WASHINGTON, DC – The Supreme Court rendered two recent decisions, with one decision regarding the EPA’s authority ostensibly serving as a win for conservatives, whereas the other decision on the Trump-era “Remain in Mexico” policy leaving those on the right peeved.
On June 30th, the Supreme Court issued a 6-3 ruling that limited the authority of the Environmental Protection Agency to create seemingly with impunity standards regarding greenhouse gas emissions for existing power plants.
The case in question is West Virginia v. the Environmental Protection Agency, which stemmed from a 2015 directive from the EPA that instructed coal power plants to either limit their production or dabble in other forms of energy production.
However, that 2015 directive never reached full enforcement, as it was immediately challenged in court – and the Supreme Court’s ruling from June 30th found that various alphabet agencies can’t essentially make up rules that pose a major national significance.
Writing for the court’s majority, Chief Justice John Roberts cited what’s known as the “major questions doctrine,” which spells out that agencies like the EPA cannot issue large-scale directives unless they’ve been explicitly endowed with those abilities via Congress.
“Capping carbon dioxide emissions at a level that will force a nationwide transition away from the use of coal to generate electricity may be a sensible ‘solution to the crisis of the day,’ but it is not plausible that Congress gave EPA the authority to adopt on its own such a regulatory scheme…A decision of such magnitude and consequence rests with Congress itself, or an agency acting pursuant to a clear delegation from that representative body.”
In short, the Supreme Court basically told Congress to get back to work and pass some legislation instead of letting unelected three-letter agencies make up what should be legislation on the fly.
In recent weeks, conservatives could reasonably assert that the Supreme Court has been handing them one victory after another – but with so much winning, there was inevitably going to be some kind of a letdown coming from the high court.
In a 5-4 ruling issued by the Supreme Court on June 30th, the court found that the Biden administration does have the authority to end former President Trump’s “Remain in Mexico” policy.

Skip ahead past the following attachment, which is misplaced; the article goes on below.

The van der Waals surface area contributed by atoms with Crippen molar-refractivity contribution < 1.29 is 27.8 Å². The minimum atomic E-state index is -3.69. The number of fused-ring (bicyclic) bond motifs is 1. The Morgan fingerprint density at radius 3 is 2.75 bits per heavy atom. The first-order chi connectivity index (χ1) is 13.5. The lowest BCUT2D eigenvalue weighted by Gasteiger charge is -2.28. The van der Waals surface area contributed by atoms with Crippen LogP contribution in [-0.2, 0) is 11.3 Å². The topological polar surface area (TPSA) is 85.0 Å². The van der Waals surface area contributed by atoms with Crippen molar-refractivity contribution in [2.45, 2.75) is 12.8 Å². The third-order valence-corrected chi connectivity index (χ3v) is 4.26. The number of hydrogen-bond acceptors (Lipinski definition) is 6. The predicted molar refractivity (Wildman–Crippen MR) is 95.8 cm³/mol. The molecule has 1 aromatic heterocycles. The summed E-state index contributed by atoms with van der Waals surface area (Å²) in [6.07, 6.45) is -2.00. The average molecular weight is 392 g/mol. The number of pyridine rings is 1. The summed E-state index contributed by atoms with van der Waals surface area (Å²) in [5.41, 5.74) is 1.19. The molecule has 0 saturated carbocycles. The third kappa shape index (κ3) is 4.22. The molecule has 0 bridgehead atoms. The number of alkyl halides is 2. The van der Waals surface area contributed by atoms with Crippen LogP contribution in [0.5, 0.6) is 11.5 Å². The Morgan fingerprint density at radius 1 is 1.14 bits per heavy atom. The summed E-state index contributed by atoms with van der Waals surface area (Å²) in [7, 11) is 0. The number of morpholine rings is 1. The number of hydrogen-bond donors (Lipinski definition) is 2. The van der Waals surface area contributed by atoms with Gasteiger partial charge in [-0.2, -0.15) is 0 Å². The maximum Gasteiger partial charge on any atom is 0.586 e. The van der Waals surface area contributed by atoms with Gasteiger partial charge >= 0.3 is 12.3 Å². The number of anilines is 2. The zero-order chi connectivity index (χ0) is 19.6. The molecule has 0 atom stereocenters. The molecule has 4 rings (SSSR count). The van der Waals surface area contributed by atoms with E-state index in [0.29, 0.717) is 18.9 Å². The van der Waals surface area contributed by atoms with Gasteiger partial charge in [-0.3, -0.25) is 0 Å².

Being touted as a victory for Biden, the Supreme Court’s decision put an end to the various legal challenges the current administration has faced with trying to undo the Trump policy.
The Migrant Protection Protocols, often referred to as “Remain in Mexico,” was essentially just that – a policy under the Trump administration that saw migrants who sought entry into the United States would have to remain in Mexico while they awaited their respective immigration hearings.
The states of Missouri and Texas challenged the Biden administration’s efforts to upend the Migrant Protection Protocols, pointing to 8 U.S.C. § 1225 in their rationale by claiming that if a migrant is unable to be detained then they must be sent back to their territory of origin.
However, Chief Justice Roberts writing for the court’s majority explained that there simply isn’t any such language found in the aforementioned statute.
“The problem is that the statute does not say anything like that…The statutory grant of discretion here contains no such caveat, and we will not rewrite it to include one.”
Additionally, the high court pointed out the Executive Branch’s inherited responsibly of “direct diplomacy,” claiming that forcing the current administration to return migrants to their countries of origin when detention isn’t possible/or needed would foment “foreign affairs consequences” while also imposing “a significant burden upon the Executive’s ability to conduct diplomatic relations with Mexico.”